Laird Harrison

April 09, 2014

SAN FRANCISCO — The more hits a football player's head takes during a season, the more changes show up on MRI of the player's brain, even in the absence of concussion, a new study shows.

Researchers used data from helmet sensors to estimate the risks associated with all impacts to the head sustained by 24 young players during a season, then compared these risks to the white matter changes in the players' brain visible by diffusion tensor imaging. They found a very close correlation.

"We all kind of took a step back and said, 'Wow,'" said Alexander Powers, MD, an assistant professor of neurosurgery at Wake Forest Baptist Medical Center in Winston-Salem, North Carolina.

Dr. Powers presented their findings here at the American Association of Neurological Surgeons (AANS) 82nd Annual Meeting.

Brain Development

In recent years, reports that many professional US football players have chronic traumatic encephalitis have raised concerns about the game. The worry has led to recent rule changes aimed at reducing the likelihood of head and neck injuries at all levels of the sport.

However, few researchers have evaluated the effects of the game on young athletes, although millions of children and teenagers play football at ages when their brains are undergoing sensitive development.

Dr. Powers and his colleagues performed MRI on the brains of 19 Jr. Pee Wee, 17 Pee Wee, and 40 high school players before the football season. They used diffusion tensor imaging, a refinement of MRI particularly sensitive to changes in white matter.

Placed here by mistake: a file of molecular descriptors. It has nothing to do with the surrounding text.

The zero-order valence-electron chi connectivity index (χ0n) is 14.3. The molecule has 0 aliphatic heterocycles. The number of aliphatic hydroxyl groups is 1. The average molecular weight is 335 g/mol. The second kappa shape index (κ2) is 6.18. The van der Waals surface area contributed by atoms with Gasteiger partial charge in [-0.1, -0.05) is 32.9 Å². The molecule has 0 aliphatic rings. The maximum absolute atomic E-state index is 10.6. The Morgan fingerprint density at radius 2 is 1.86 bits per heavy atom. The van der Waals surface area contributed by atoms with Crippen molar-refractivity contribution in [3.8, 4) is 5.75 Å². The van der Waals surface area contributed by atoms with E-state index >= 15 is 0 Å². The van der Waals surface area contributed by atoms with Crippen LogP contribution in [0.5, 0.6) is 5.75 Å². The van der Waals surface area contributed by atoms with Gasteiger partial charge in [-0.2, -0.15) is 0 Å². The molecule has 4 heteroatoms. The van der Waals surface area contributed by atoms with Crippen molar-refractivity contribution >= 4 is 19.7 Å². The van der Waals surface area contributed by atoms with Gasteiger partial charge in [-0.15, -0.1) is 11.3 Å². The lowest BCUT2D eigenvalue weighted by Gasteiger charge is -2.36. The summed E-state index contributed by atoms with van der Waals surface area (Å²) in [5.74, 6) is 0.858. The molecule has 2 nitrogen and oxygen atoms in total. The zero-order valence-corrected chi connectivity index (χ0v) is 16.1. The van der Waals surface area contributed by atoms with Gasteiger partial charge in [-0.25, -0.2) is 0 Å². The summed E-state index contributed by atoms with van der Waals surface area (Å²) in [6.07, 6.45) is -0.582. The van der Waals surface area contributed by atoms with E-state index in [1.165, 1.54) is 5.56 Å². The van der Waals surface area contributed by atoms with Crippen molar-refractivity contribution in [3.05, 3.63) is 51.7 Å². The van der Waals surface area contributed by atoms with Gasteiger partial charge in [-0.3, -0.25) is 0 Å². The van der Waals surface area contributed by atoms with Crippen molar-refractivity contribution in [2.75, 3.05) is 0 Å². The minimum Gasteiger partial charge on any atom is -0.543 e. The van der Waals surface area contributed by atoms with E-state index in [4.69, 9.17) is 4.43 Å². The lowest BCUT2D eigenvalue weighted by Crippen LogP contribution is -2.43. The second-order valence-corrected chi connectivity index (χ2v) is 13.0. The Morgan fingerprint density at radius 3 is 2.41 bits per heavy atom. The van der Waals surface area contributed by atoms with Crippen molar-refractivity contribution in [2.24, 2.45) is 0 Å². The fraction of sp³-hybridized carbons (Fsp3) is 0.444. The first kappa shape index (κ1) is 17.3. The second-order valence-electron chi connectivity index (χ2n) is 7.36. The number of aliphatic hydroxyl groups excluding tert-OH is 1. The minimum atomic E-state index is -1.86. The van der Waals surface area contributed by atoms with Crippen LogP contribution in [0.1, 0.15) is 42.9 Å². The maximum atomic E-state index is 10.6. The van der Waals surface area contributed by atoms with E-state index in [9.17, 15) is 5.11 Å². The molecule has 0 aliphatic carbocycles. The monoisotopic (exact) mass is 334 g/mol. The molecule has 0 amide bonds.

Then they placed Head Impact Telemetry System (HITS) sensors in the players' helmets and measured impacts over the course of games and practices for 1 complete season.

They reasoned that hits can vary in their effects depending on whether the acceleration is linear or rotational and on other factors. They estimated the probability and seriousness of the harmful effects caused by the impacts they recorded, creating a measurement of "risk-weighted cumulative exposure" (RWE).

Players who had the most hits were not necessarily the players who had the highest RWEs.

The researchers eliminated 2 players who had concussions from the study because they were interested in measuring the effects of impacts that did not cause concussion.

At the end of the season, they scanned the players' brains again. They found statistically significant correlations between changes in players' white matter and their RWE.

For example, they found an r2 of 0.4949 for the relationship of fractional anisotropy to RWE, which was statistically significant (P = .0001). The relationship was hardly changed by adjustment for age, body mass index, and the time between scans.

"Similar brain MRI changes have been previously associated with mild traumatic brain injury," said Dr. Powers.

Contribution to Understanding

In comments on the study during the AANS session, John E. Bailes, MD, from the University of Chicago Pritzker School of Medicine in Illinois, said the statistical power of the study was limited by its small number of participants.

"Also they use the HITS system, which has been under criticism for its accuracy," he said.

However, the study contributes to understanding of the relationship of brain trauma and football by pointing out the importance of impacts that don't result in concussion, he said. This could lead to helpful changes in practice styles, rules, and playing techniques to improve safety, said Dr. Bailes.

Neither Dr. Powers nor Dr. Bailes has disclosed any relevant financial relationships.

American Association of Neurological Surgeons (AANS) 82nd Annual Meeting. Abstract 702. Presented April 8, 2014.


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